A couple of jokes lose something in the translation from across the pond, but not too many. The gag about funny black Brits falls flat due to a reference to a performer I don’t recognize, and the use of TV host Chegwin doesn’t impact me because I have no idea who he is. That said, we can figure out his position in the show biz spectrum pretty well, and his moments become very funny.
Bloom’s guest turn seems a bit predictable, as he plays the egotistical movie star. Those bits still amuse, though, even when they lead to a somewhat dopey conclusion. E1 suffers from a couple parts that seem a little too “sit-com” for my liking, but it mostly works well and starts off S2 on a good note.
Episode Two: David Bowie: “The reviews are in for Andy's new sitcom, and they're unanimous: ‘Worst sitcom of all time’, exclaims one. ‘Miserable wretches dying slowly’, surmises another. ‘Makes you want to gouge out your own eyes rather than watch one more minute’, weighs in a third.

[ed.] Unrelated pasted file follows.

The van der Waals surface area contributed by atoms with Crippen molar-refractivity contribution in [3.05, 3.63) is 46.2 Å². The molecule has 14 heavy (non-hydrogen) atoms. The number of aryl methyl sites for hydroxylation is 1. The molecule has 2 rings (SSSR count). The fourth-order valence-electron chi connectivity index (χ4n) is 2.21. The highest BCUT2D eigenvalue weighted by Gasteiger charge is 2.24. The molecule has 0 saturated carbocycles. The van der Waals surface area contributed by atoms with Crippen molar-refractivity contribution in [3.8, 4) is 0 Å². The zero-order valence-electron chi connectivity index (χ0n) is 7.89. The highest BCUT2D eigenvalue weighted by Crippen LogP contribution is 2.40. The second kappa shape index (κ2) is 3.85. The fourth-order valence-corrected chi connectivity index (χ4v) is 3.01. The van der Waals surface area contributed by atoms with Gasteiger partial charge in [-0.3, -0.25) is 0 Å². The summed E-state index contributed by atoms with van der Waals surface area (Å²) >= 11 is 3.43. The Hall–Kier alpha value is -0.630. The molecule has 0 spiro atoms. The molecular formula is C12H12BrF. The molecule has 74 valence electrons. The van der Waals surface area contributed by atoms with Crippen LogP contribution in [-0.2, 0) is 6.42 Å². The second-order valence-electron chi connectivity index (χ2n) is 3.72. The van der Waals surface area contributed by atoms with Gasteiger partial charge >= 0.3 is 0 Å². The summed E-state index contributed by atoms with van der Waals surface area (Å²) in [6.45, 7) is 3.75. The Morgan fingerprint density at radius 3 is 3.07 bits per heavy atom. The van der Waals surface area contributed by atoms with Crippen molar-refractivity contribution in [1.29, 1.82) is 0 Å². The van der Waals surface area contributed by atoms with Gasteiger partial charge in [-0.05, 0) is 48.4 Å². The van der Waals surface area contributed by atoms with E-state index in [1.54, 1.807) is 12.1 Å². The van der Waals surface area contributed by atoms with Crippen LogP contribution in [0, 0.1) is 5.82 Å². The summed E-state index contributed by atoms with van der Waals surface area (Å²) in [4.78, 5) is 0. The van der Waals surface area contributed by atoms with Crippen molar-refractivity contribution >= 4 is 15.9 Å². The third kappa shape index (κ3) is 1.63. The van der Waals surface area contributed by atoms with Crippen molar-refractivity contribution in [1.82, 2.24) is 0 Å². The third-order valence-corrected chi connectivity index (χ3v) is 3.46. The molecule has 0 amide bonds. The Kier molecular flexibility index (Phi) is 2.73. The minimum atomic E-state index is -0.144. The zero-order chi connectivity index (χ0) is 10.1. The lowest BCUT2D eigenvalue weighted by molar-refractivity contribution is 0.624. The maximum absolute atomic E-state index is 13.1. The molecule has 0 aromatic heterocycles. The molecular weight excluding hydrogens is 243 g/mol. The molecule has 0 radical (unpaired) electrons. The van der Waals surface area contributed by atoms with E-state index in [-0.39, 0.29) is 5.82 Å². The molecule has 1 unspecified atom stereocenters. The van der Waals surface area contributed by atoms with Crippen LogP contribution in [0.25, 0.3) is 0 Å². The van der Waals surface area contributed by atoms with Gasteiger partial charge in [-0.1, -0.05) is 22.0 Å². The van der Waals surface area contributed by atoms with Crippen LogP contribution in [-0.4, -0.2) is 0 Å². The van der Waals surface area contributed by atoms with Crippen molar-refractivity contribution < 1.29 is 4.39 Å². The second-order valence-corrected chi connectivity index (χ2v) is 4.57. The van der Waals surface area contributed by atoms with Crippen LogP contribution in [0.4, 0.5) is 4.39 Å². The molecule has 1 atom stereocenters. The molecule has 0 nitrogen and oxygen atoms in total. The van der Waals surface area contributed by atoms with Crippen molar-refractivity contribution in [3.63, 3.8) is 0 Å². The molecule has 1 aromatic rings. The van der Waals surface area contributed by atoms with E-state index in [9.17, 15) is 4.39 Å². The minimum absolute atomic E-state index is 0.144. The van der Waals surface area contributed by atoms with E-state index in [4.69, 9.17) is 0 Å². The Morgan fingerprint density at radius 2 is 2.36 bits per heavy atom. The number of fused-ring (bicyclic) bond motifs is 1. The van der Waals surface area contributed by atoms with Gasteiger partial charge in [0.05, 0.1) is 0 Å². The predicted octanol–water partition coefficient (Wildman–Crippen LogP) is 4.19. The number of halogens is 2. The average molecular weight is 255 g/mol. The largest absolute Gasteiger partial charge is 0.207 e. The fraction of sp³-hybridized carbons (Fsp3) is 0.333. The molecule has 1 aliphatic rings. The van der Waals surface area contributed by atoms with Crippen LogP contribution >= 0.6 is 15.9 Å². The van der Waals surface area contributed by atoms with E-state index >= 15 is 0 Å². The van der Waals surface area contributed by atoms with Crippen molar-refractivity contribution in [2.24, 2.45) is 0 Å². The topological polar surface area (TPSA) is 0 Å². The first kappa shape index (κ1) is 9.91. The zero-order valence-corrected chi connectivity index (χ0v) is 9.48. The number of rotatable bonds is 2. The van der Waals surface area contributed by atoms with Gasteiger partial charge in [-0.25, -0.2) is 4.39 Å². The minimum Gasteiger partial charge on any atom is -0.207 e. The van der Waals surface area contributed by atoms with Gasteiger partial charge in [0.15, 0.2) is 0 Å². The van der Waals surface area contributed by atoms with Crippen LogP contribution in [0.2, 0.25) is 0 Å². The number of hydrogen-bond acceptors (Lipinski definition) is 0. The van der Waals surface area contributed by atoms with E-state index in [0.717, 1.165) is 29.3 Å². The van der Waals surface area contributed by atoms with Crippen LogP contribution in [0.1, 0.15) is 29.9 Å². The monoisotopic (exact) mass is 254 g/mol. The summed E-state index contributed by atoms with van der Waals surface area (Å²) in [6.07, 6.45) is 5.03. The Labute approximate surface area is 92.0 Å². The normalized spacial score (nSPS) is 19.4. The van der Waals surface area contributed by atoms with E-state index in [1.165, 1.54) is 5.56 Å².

“To make matters worse, he's starting to get recognized by the rabble -- drunken blokes straight out of The Hills Have Eyes, hostile self-declared critics, and even a homeless guy who seems likely to tell the world about Andy's begrudging charity. Just when he finally gets a little respect - entrance into the VIP section of a hip lounge - Andy's ushered back out the second David Bowie arrives…”
Since Bowie is my favorite musical artist, I looked forward to E2. Happily, the show delivers, even though it’s more offbeat than usual. Unlike every prior episode of Extras, this one doesn’t spend a minute on a set of any sort. Instead, it follows reactions to Andy’s series and his attempts to deal with his new fame. This doesn’t go well and result in Bowie’s composition of a tune about Andy. That part’s hilarious, and the rest of the show amuses as well. Throw in an inspired confrontation with a homeless guy and this turns into a terrific show.